This particular issue contains something of Kev F Sutherland’s that I’ve been looking forward to for a long time

Kev F Sutherland first contributed to an issue of OiNK in #38. Having proven himself with that mini-strip his work has finally become a regular fixture and this particular issue contains something of his that I’ve been looking forward to for a long time in this read through, March of the Killer Breakfasts! As a kid I loved my various cereals and their advertisements on TV promising toys and surprises. I can understand why things have changed (for the better) today, but this next strip takes me back to that time and laughing at all of the references to those adverts, never mind the onslaught of over-the-top puns.

There’s something quite genius right there on page one, when Kev perfectly lays down two future jokes when he names his protagonist. To the reader it’s initially just a funny name tied in with the cereal theme, but later two perfectly timed puns in the same caption tell us why ‘Dr Brek Sugar’ was really given that name. This is one of Kev’s best and one of the funniest strips in OiNK. Out of all of his contributions I think it’s tied for first place with his time travelling professors we’ll meet in a monthly later in the year. It’s comedic genius, and it’s inside a children’s comic.

Right from the start OiNK wanted to give a chance to young, new talent in the world of children’s comics and hired accordingly. This commitment rubbed some long-time professionals up the wrong way but the comic stuck to its guns. Now, with Kev centre stage in each issue and the likes of young Charlie Brooker producing so much material, OiNK had evolved a lot since its early days and it makes me wonder what other new talent it would’ve discovered if it had continued for longer than the two-and-a-half years it ran.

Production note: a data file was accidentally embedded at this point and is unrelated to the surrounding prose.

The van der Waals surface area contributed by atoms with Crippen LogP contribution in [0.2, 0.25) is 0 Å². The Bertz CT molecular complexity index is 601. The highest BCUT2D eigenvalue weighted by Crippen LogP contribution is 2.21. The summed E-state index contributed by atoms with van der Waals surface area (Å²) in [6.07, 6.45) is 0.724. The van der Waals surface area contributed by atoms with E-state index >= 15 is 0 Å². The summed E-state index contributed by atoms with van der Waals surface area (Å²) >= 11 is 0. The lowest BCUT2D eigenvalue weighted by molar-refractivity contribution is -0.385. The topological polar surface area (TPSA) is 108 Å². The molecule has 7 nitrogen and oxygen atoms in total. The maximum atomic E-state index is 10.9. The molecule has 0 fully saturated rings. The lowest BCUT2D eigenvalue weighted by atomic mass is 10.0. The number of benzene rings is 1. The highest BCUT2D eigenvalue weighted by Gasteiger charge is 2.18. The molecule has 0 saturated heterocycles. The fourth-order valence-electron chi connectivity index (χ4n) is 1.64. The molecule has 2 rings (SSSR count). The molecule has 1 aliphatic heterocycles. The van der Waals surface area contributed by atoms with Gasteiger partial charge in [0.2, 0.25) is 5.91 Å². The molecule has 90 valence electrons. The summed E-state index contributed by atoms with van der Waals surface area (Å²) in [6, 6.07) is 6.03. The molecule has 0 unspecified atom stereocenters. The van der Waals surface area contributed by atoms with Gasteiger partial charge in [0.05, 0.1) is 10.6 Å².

There’s the Pete and his Pimple strip I mentioned earlier, when Pete discovers after eating too many Easter Eggs that his pimple’s pus takes like delicious milk chocolate. Of course it runs out just as he tries to impress Lovely Lucy. The Wonder Pig (this time called Laffie) is back in the first of a series of weekly adventures, with the usual predicament, and then on Mercury a rather familiar looking royal family have summoned Burp to help with the sweltering heat on the first planet next to the sun. This leads nicely on to one of two GBH Madvertisements in this issue.

Are you sick and tired of your job? Don’t you just wish you had the ability to leave it, perhaps by winning the lottery? Well GBH has just the thing for you. Their special offer of two free (not free) books will teach you everything you need to know to do just that. In fact, all you need is a lot of privilege and being born into the right family. Surely this isn’t something you can teach, right? Well that kind of detail never stopped these gangsters from try to hock their latest scam idea.

While OiNK’s humour for the most part has not aged, when it spoofs celebrities of the 80s it’s inevitable that kids reading it today (as some blog readers have told me their own kids do) may not appreciate those particular strips as much as us who grew up with them. Of course, this particular Madvertisement has aged but for a whole other reason, however let’s not shut down the whole country again and just move on, shall we? I do like Steve Gibson’s very Spitting Image-esque drawings though.